September 30, 2015

An open door in Nigeria

Written by  Linda Moffett
The Bisichi Computer Centre is run in an old mosque, left, with the new mosque on the right. The Bisichi Computer Centre is run in an old mosque, left, with the new mosque on the right. Photo by Ezekial Aiso.

Yusuf was the leader of a terrorist group in Nigeria. He not only hated Christians; he attacked and killed them. Guns weren’t even enough for Yusuf. Late at night, he would go to the cemetery and sacrifice human body parts in a witchcraft ceremony. He was bent on getting all the powers he could get so he could kill more Christians.

But one day, Yusuf had a vision. He saw the cross of Jesus in the sky and the words in Arabic: “Jesus is Lord.” A door opened in the cross and people were going inside to eternal life. Three times, Yusuf had this vision.

“It took Yusuf about a year before the Spirit of God came into his life,” Kent Hodge, co­founder of Christian Faith Ministries (CFI) in Jos, Nigeria, said. “He was totally changed; totally saved. He now loves Christians and loves Muslims and wants to reach them with the love of Jesus and plant churches.”

“There are a number of students like Yusuf at our school. Some planted and ran Qur’anic schools that were very radical and strong,” Kent said. “Others were active terrorists who used to kill people. God has been revealing Himself to Muslims in northern Nigeria through dreams and open visions. A lot of the students in the college have been saved this way.”

Students attending CFI come from all denominations although up to half are converts from Islam.

Amnesty International estimates that 17,000 have been killed in and around northeastern Nigeria. “There are some very challenging happenings in Nigeria at this time,” Ruth Hodge, co­founder of CFI said. “Each day in our office we talk to those who have fled the area where Boko Haram continues to cause such devastation. A number of children orphaned through their destruction are with us here and there are many more. There is not just the ongoing loss of life but the devastation of the countryside. In most of Borno State no crops have been planted this rainy season. What will the survivors eat?”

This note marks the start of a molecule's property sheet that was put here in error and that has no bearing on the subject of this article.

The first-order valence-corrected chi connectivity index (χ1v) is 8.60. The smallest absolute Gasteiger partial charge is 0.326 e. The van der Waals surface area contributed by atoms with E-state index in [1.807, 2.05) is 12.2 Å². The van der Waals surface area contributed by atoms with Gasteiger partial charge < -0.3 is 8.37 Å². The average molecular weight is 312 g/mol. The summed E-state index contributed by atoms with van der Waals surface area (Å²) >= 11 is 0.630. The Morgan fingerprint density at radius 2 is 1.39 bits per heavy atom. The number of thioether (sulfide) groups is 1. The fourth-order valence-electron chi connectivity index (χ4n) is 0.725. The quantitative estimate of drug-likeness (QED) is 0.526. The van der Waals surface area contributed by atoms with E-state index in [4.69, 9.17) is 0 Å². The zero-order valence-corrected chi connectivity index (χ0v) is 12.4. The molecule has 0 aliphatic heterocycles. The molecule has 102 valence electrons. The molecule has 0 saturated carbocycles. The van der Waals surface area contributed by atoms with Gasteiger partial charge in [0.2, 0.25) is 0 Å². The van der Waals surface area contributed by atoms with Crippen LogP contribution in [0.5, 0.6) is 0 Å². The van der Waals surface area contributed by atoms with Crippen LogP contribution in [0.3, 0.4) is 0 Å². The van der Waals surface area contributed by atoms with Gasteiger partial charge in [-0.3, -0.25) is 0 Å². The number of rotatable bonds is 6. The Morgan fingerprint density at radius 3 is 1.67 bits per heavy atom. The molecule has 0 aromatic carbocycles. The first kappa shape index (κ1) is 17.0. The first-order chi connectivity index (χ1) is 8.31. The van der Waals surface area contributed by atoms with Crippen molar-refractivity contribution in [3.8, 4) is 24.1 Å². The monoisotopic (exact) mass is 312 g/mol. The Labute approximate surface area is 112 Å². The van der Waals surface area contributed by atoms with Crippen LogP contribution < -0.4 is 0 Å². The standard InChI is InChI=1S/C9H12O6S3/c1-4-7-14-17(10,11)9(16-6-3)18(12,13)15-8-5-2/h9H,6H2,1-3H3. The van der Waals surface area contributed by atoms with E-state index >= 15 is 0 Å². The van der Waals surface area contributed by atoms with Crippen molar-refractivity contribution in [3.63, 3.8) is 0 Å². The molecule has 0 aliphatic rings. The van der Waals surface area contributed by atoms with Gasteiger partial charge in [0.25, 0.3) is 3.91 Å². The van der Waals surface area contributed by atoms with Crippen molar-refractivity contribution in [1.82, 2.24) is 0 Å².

CFI has mission stations in remote areas of Nigeria including a new one in the far northeast of Nigeria to serve areas devastated by Boko Haram. Pastors spread the gospel in nearby villages and the stations become a support for new converts. The stations are linked with “safe houses” where new believers can be protected and nurtured in the faith and skills for life.

Jonathan Bornman of EMM’s Christian Muslim Relations Team visited CFI at their invitation this summer. He taught a couple of classes at the school and spoke at a local church.

“Through their relational networks, the students at CFI have access to Muslim communities and leaders all across north Nigeria,” Jonathan said. “CFI leaders and students feel there is an open door for using the ‘People of God’ study course.”

The “People of God” is a four-­booklet study designed for a Muslim audience. The study focuses on stories and events that the Qur’an alludes to such as Noah and the Flood. The books of Moses, the prophets, the life of Jesus, and the life of the Church are covered. The course concludes with an invitation for the reader to accept the gift of salvation offered through Iso Masih (Jesus the Messiah).

Paul Shettima, a leader at CFI, worked through the four booklets and found that students at CFI were being transformed by the invitational and Muslim-­friendly approach. “It’s a simple and effective tool to reach the Islamic people,” Paul said. “We have worked through it with groups of people. It will be very helpful.”

“The ‘People of God’ study presents the gospel sensitively to Islamic people groups,” Ruth said. “This series is enthusiastically received by our students who are believers from a Muslim background. They are keen to use it to introduce their Muslim friends to God, as seen in Jesus Christ.”

“We are using a team of translators in Jos to translate the ‘People of God’ series into Hausa (a trade language used in parts of Nigeria, Niger, Cameroon, and other countries) reviewing it until there is consensus that the translation is good,” Ruth said. “With all the trouble we have been through in this country, we have it deeply impressed in our hearts that the harvest is ripe, both for the church to begin to move with respect into the Islamic community, and for the Islamic community to respond to the gospel. We believe the “People of God” series is a vital tool at this time.”